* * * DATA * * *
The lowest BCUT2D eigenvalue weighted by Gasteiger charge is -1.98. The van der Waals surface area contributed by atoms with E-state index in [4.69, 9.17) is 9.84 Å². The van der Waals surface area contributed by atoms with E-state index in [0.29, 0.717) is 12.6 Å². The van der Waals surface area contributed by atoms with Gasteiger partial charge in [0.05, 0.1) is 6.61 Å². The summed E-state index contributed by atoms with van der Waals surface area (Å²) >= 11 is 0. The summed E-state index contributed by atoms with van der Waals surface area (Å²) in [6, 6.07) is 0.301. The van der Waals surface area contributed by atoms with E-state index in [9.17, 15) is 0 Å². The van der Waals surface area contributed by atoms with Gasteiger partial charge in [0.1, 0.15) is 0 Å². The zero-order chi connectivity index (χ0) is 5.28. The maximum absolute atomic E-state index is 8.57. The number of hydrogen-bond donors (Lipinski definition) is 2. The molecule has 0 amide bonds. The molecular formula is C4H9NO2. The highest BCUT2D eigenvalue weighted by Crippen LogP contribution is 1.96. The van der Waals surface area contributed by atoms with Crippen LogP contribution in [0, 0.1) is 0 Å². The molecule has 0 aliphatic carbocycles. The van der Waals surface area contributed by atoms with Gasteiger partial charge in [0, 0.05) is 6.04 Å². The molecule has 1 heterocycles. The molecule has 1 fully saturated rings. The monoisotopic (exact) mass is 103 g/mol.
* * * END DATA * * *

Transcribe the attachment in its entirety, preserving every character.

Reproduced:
The lowest BCUT2D eigenvalue weighted by Gasteiger charge is -1.98. The van der Waals surface area contributed by atoms with E-state index in [4.69, 9.17) is 9.84 Å². The van der Waals surface area contributed by atoms with E-state index in [0.29, 0.717) is 12.6 Å². The van der Waals surface area contributed by atoms with Gasteiger partial charge in [0.05, 0.1) is 6.61 Å². The summed E-state index contributed by atoms with van der Waals surface area (Å²) >= 11 is 0. The summed E-state index contributed by atoms with van der Waals surface area (Å²) in [6, 6.07) is 0.301. The van der Waals surface area contributed by atoms with E-state index in [9.17, 15) is 0 Å². The van der Waals surface area contributed by atoms with Gasteiger partial charge in [0.1, 0.15) is 0 Å². The zero-order chi connectivity index (χ0) is 5.28. The maximum absolute atomic E-state index is 8.57. The number of hydrogen-bond donors (Lipinski definition) is 2. The molecule has 0 amide bonds. The molecular formula is C4H9NO2. The highest BCUT2D eigenvalue weighted by Crippen LogP contribution is 1.96. The van der Waals surface area contributed by atoms with Crippen LogP contribution in [0, 0.1) is 0 Å². The molecule has 0 aliphatic carbocycles. The van der Waals surface area contributed by atoms with Gasteiger partial charge in [0, 0.05) is 6.04 Å². The molecule has 1 heterocycles. The molecule has 1 fully saturated rings. The monoisotopic (exact) mass is 103 g/mol.